Friday, June 29, 2012

Sharing our Canadian Childhood Experiences

I overheard my husband doing a little French action rhyme with our son the other day. It was a song from his childhood.

Although we were both kids of the '80s, we didn't have entirely the same cultural experience as kids.

For example, growing up part of English Canada, my TV hero was Mr. Dressup, while my French-Canadian hubs had never heard of him (I know, right?! I can't believe it either). He, like his peers, was into the children's show Passe-Partout, which I'd never heard of until my late 20s. As far as I can tell, Passe-Partout was a Quebecois kid's show with creepy puppets that do skits and sing songs.

(Aside: Alright, I guess you might say Mr. Dressup's Casey and Finnegan were somewhat of 'creepy puppets' as well... what with their black soulless eyes, and Casey's talking-but-not-moving mouth and Finnegan's moving-but-not-talking mouth. But these guys were worse.)

So where was I?

So I overhear my husband singing a Passe-Partout rhyme with sonny, which talks of the parts of the body: "I have two eyes... two ears...two shoulders..." etc. Cute song.

Then I really pay attention to the lyrics.

OK, maybe it would be the equivalent of "buns" in English, but that's still a hilarious idea.

Ah, the richness a child gets when parents bring their varied backgrounds, including the songs and stories they grew up with, to the parenting table. It's a learning experience for us, too. I get to see what delights I've missed out on.

Wishing you all a Happy Canada Day-- whoever your childhood Canadian 'heroes' might be!


  1. Since I grew up in bilingual New Brunswick, in a French but bilingual family, I had both Mr. Dressup (I'm old enough to remember when that was called "Butternut Square") and Bobino & Bobinette and La Boîte à Surprises. Passe Partout was my daughter's generation and she told me about this blog. I love it.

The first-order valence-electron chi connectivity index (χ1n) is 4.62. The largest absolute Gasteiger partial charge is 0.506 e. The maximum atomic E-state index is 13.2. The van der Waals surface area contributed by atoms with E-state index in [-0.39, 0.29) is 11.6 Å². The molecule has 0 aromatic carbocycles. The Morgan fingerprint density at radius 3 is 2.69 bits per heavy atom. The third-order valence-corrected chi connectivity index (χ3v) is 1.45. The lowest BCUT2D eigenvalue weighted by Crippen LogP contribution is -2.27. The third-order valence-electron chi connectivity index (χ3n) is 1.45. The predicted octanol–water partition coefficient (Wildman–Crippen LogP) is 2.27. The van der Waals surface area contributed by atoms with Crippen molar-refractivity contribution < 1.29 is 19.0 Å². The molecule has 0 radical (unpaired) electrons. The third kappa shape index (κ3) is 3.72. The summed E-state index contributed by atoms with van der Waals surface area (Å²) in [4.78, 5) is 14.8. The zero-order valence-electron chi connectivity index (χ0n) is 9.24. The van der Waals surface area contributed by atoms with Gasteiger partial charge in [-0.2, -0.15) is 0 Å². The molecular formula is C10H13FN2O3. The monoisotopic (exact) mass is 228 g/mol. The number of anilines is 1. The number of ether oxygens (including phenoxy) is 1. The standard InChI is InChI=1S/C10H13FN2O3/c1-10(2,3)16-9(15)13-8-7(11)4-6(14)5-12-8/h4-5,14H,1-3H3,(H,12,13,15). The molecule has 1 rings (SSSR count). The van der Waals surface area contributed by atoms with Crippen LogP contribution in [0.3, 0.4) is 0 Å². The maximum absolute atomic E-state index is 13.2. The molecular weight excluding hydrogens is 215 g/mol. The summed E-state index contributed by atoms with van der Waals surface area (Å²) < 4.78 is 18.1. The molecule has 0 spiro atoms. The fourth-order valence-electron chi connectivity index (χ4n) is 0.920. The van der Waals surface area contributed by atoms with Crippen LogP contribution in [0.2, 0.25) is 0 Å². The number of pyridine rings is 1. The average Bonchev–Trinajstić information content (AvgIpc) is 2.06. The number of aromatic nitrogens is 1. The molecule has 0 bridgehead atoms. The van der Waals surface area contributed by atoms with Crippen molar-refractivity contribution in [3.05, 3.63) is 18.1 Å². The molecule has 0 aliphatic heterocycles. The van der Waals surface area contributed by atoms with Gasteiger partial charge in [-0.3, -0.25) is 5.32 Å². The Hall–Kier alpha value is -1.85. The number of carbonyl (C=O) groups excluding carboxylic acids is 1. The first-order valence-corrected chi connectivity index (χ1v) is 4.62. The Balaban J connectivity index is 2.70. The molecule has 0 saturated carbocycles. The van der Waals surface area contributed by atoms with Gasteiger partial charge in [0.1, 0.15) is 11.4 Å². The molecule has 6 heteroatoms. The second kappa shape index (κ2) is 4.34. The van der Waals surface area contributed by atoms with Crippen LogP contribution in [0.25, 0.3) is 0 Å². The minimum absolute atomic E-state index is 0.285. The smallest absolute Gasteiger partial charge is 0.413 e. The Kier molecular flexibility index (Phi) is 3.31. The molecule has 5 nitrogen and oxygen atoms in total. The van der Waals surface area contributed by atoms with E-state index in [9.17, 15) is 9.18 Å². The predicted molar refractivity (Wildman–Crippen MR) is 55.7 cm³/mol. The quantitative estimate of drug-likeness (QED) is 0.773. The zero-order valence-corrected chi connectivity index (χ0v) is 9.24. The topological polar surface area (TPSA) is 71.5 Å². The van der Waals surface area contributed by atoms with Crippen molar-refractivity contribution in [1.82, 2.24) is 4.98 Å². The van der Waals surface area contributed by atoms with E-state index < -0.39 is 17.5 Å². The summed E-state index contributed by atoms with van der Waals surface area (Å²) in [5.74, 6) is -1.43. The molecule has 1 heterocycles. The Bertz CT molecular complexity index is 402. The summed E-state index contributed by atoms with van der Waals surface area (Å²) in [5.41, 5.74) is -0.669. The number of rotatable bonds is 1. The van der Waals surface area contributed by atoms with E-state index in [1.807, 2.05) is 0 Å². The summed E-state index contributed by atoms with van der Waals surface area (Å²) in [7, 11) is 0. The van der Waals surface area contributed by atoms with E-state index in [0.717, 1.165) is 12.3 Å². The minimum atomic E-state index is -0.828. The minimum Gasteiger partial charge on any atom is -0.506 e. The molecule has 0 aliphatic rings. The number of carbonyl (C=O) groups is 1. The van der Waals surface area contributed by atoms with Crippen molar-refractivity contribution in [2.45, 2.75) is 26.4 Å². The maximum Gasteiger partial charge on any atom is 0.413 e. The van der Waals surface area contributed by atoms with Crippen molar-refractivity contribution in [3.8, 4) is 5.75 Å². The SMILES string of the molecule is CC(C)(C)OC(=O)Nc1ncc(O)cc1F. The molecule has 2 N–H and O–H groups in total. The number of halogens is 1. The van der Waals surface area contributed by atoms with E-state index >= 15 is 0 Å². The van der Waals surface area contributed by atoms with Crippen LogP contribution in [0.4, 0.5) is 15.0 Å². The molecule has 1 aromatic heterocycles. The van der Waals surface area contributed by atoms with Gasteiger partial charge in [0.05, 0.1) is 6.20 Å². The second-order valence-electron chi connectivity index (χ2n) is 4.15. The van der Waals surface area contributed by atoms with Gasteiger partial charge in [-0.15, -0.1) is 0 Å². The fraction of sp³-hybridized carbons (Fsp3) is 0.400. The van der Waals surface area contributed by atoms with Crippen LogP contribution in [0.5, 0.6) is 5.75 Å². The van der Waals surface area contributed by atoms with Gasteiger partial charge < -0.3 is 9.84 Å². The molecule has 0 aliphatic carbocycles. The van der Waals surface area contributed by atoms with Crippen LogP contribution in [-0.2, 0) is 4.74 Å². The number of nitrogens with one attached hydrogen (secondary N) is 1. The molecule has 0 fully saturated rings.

1. Thanks a lot! Nice to hear of the experiences of a fellow Maritimer. My dad grew up in Quebec and used to watch Bobino and Bobinette. Another classic, apparently!

    2. Bobino was a real person, a cane-carrying adult dressed in a patched suit, gloves and bowler hat. His sister Bobinette was a blonde braid-wearing girl puppet who was more expressive than Casey although her mouth didn't move either. She was always trying to play tricks on him but the show usually contained a moral or some lesson or other. There were several unseen characters: Camério, the camera man, who was asked questions and responded by moving the camera up and down or side to side; Télécino, who showed us cartoons and Tapageur, the sound effects person. The vocabulary was quite sophisticated for a children's show as was the vocab of all the French children's shows at the time. It was on the air for 28 years, from 1957 to 1985.

  2. I totally grew up on Passe-Partout and I plan on doing this exact song! (still waiting for him/her to show up)

    My mom bought me and my sister DVDs of Passe-Partout when it came out, (For when we have kids.. of course.....) and once in a while I watch it as an adult. It is a bit creepy, when you analyse it. ;)